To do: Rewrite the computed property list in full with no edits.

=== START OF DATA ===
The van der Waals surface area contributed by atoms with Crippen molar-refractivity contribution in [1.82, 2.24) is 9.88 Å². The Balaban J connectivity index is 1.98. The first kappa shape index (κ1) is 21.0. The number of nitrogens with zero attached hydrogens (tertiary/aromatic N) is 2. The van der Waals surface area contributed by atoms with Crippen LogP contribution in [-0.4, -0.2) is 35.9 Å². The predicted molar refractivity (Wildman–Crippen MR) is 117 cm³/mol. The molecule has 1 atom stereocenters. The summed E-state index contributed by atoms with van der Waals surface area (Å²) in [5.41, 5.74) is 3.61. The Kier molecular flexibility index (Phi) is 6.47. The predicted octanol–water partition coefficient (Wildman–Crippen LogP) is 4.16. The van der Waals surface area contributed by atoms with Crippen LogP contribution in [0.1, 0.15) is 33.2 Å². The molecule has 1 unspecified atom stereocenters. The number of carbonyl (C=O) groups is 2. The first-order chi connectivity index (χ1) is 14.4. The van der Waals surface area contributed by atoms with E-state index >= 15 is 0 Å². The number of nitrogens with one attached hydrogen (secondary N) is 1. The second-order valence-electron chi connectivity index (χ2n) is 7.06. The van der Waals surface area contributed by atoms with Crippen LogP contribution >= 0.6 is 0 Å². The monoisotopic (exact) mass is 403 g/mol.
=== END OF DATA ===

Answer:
The van der Waals surface area contributed by atoms with Crippen molar-refractivity contribution in [1.82, 2.24) is 9.88 Å². The Balaban J connectivity index is 1.98. The first kappa shape index (κ1) is 21.0. The number of nitrogens with zero attached hydrogens (tertiary/aromatic N) is 2. The van der Waals surface area contributed by atoms with Crippen LogP contribution in [-0.4, -0.2) is 35.9 Å². The predicted molar refractivity (Wildman–Crippen MR) is 117 cm³/mol. The molecule has 1 atom stereocenters. The summed E-state index contributed by atoms with van der Waals surface area (Å²) in [5.41, 5.74) is 3.61. The Kier molecular flexibility index (Phi) is 6.47. The predicted octanol–water partition coefficient (Wildman–Crippen LogP) is 4.16. The van der Waals surface area contributed by atoms with Crippen LogP contribution in [0.1, 0.15) is 33.2 Å². The molecule has 1 unspecified atom stereocenters. The number of carbonyl (C=O) groups is 2. The first-order chi connectivity index (χ1) is 14.4. The van der Waals surface area contributed by atoms with E-state index >= 15 is 0 Å². The number of nitrogens with one attached hydrogen (secondary N) is 1. The second-order valence-electron chi connectivity index (χ2n) is 7.06. The van der Waals surface area contributed by atoms with Crippen LogP contribution >= 0.6 is 0 Å². The monoisotopic (exact) mass is 403 g/mol.